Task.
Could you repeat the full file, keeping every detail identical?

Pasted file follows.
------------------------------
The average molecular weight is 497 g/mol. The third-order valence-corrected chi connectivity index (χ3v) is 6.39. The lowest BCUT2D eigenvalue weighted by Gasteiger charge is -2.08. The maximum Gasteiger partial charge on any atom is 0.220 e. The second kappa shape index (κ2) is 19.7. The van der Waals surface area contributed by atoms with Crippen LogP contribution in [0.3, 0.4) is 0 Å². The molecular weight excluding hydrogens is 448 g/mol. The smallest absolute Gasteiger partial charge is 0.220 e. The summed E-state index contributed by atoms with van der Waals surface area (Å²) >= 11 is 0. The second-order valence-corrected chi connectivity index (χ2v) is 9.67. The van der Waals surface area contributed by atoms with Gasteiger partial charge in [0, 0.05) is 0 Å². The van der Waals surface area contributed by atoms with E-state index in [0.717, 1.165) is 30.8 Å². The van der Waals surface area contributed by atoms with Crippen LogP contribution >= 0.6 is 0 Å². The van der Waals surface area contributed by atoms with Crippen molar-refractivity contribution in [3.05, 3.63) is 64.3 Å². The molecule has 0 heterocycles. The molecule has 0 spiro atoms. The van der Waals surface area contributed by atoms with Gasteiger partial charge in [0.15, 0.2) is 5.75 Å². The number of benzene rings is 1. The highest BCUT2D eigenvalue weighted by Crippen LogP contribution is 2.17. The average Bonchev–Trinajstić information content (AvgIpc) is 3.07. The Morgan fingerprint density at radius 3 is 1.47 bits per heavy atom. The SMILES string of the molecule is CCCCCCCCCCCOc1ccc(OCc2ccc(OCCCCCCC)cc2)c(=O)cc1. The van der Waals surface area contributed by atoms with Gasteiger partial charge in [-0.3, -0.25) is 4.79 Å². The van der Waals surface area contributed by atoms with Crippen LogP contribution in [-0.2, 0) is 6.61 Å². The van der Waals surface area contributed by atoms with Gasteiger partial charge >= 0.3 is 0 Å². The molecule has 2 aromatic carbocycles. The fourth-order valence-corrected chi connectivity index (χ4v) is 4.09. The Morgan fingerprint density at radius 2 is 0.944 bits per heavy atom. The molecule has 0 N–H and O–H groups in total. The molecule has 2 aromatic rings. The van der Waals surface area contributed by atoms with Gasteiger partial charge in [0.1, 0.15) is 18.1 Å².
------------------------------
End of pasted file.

The average molecular weight is 497 g/mol. The third-order valence-corrected chi connectivity index (χ3v) is 6.39. The lowest BCUT2D eigenvalue weighted by Gasteiger charge is -2.08. The maximum Gasteiger partial charge on any atom is 0.220 e. The second kappa shape index (κ2) is 19.7. The van der Waals surface area contributed by atoms with Crippen LogP contribution in [0.3, 0.4) is 0 Å². The molecular weight excluding hydrogens is 448 g/mol. The smallest absolute Gasteiger partial charge is 0.220 e. The summed E-state index contributed by atoms with van der Waals surface area (Å²) >= 11 is 0. The second-order valence-corrected chi connectivity index (χ2v) is 9.67. The van der Waals surface area contributed by atoms with Gasteiger partial charge in [0, 0.05) is 0 Å². The van der Waals surface area contributed by atoms with E-state index in [0.717, 1.165) is 30.8 Å². The van der Waals surface area contributed by atoms with Crippen LogP contribution >= 0.6 is 0 Å². The van der Waals surface area contributed by atoms with Crippen molar-refractivity contribution in [3.05, 3.63) is 64.3 Å². The molecule has 0 heterocycles. The molecule has 0 spiro atoms. The van der Waals surface area contributed by atoms with Gasteiger partial charge in [0.15, 0.2) is 5.75 Å². The number of benzene rings is 1. The highest BCUT2D eigenvalue weighted by Crippen LogP contribution is 2.17. The average Bonchev–Trinajstić information content (AvgIpc) is 3.07. The Morgan fingerprint density at radius 3 is 1.47 bits per heavy atom. The SMILES string of the molecule is CCCCCCCCCCCOc1ccc(OCc2ccc(OCCCCCCC)cc2)c(=O)cc1. The van der Waals surface area contributed by atoms with Gasteiger partial charge in [-0.3, -0.25) is 4.79 Å². The van der Waals surface area contributed by atoms with Crippen LogP contribution in [-0.2, 0) is 6.61 Å². The van der Waals surface area contributed by atoms with Gasteiger partial charge >= 0.3 is 0 Å². The molecule has 2 aromatic carbocycles. The fourth-order valence-corrected chi connectivity index (χ4v) is 4.09. The Morgan fingerprint density at radius 2 is 0.944 bits per heavy atom. The molecule has 0 N–H and O–H groups in total. The molecule has 2 aromatic rings. The van der Waals surface area contributed by atoms with Gasteiger partial charge in [0.1, 0.15) is 18.1 Å².